Basic Python Exercises - Educational Materials There are 3 exercises that go with the first sections of Google's Python class. They are located in the "basic" directory within the google-python-exercises directory. Download the google-python-exercises.zip if you have not already (see the Set-Up page for details). string1.py -- complete the string functions in string1.py, based on the material in the Python Strings section (additional exercises available in string2.py) list1.py -- complete the list functions in list1.py, based on the material in the Python Lists and Python Sorting sections (additional exercises available in list2.py) wordcount.py -- this larger, summary exercise in wordcount.py combines all the basic Python material in the above sections plus Python Dicts and Files (a second exercise is available in mimic.py) With all the exercises, you can take a look at our solution code inside the solution subdirectory.

Baby Names Python Exercise - Educational Materials The Social Security administration has this neat data by year of what names are most popular for babies born that year in the USA (see social security baby names). The files for this exercise are in the "babynames" directory inside google-python-exercises (download the google-python-exercises.zip if you have not already, see Set Up for details). Add your code in babynames.py. The files baby1990.html baby1992.html ... contain raw html, similar to what you get visiting the above social security site. Take a look at the html and think about how you might scrape the data out of it. Part A In the babynames.py file, implement the extract_names(filename) function which takes the filename of a baby1990.html file and returns the data from the file as a single list -- the year string at the start of the list followed by the name-rank strings in alphabetical order. ['2006', 'Aaliyah 91', 'Abagail 895', 'Aaron 57', ...]. Earlier we have had functions just print to standard out. Part B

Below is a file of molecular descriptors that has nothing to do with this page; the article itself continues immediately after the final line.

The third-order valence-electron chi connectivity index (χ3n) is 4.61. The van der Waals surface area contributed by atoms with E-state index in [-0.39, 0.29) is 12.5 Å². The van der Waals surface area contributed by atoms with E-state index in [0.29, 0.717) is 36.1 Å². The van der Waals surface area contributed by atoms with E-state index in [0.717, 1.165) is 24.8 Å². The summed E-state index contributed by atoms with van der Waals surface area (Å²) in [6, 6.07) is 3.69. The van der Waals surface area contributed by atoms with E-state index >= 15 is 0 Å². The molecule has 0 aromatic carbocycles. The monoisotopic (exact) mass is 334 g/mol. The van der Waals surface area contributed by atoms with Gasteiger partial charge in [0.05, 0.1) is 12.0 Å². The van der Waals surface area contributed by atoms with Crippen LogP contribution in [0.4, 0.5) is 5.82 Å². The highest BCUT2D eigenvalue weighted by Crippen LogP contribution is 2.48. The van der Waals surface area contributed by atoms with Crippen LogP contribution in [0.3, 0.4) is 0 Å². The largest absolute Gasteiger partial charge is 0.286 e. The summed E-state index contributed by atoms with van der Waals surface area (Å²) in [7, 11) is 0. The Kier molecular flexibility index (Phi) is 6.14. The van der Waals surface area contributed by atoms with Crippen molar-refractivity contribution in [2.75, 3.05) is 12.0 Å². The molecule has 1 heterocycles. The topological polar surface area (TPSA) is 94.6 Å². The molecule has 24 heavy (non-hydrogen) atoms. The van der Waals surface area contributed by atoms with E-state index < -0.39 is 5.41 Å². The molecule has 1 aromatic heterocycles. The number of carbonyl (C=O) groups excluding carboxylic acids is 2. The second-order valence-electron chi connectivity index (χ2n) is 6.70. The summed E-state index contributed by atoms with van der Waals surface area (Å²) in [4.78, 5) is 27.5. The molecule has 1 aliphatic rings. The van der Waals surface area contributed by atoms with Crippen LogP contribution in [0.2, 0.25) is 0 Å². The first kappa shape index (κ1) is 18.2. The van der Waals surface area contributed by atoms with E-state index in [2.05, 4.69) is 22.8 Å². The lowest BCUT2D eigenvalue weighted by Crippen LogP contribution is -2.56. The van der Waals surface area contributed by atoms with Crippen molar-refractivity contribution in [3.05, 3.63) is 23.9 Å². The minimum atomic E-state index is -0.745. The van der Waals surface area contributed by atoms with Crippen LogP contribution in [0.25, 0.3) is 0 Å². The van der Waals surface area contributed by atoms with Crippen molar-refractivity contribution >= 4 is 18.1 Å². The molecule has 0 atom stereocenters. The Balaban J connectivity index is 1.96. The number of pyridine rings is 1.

Copy Special Python Exercise - Educational Materials The Copy Special exercise goes with the file-system and external commands material in the Python Utilities section. This exercise is in the "copyspecial" directory within google-python-exercises (download google-python-exercises.zip if you have not already, see Set Up for details). Add your code in copyspecial.py. The copyspecial.py program takes one or more directories as its arguments. We'll say that a "special" file is one where the name contains the pattern __w__ somewhere, where the w is one or more word chars. The provided main() includes code to parse the command line arguments, but the rest is up to you. Suggested functions for your solution(details below): get_special_paths(dir) -- returns a list of the absolute paths of the special files in the given directory copy_to(paths, dir) given a list of paths, copies those files into the given directory zip_to(paths, zippath) given a list of paths, zip those files up into the given zipfile Part A (manipulating file paths) $ . $ . $ . $ .

Log Puzzle Python Exercise - Educational Materials For the Log Puzzle exercise, you'll use Python code to solve two puzzles. This exercise uses the urllib module, as shown in the Python Utilities section. The files for this exercise are in the "logpuzzle" directory inside google-python-exercises (download the google-python-exercises.zip if you have not already, see Set Up for details). Add your code to the "logpuzzle.py" file. An image of an animal has been broken it into many narrow vertical stripe images. The slice urls are hidden inside apache log files (the open source apache web server is the most widely used server on the internet). Here is what a single line from the log file looks like (this really is what apache log files look like): 10.254.254.28 - - [06/Aug/2007:00:14:08 -0700] "GET /foo/talks/ HTTP/1.1" 200 5910 "-" "Mozilla/5.0 (X11; U; Linux i686 (x86_64); en-US; rv:1.8.1.4) Gecko/20070515 Firefox/2.0.0.4" The first few numbers are the address of the requesting browser. Part A - Log File To Urls $ . $ .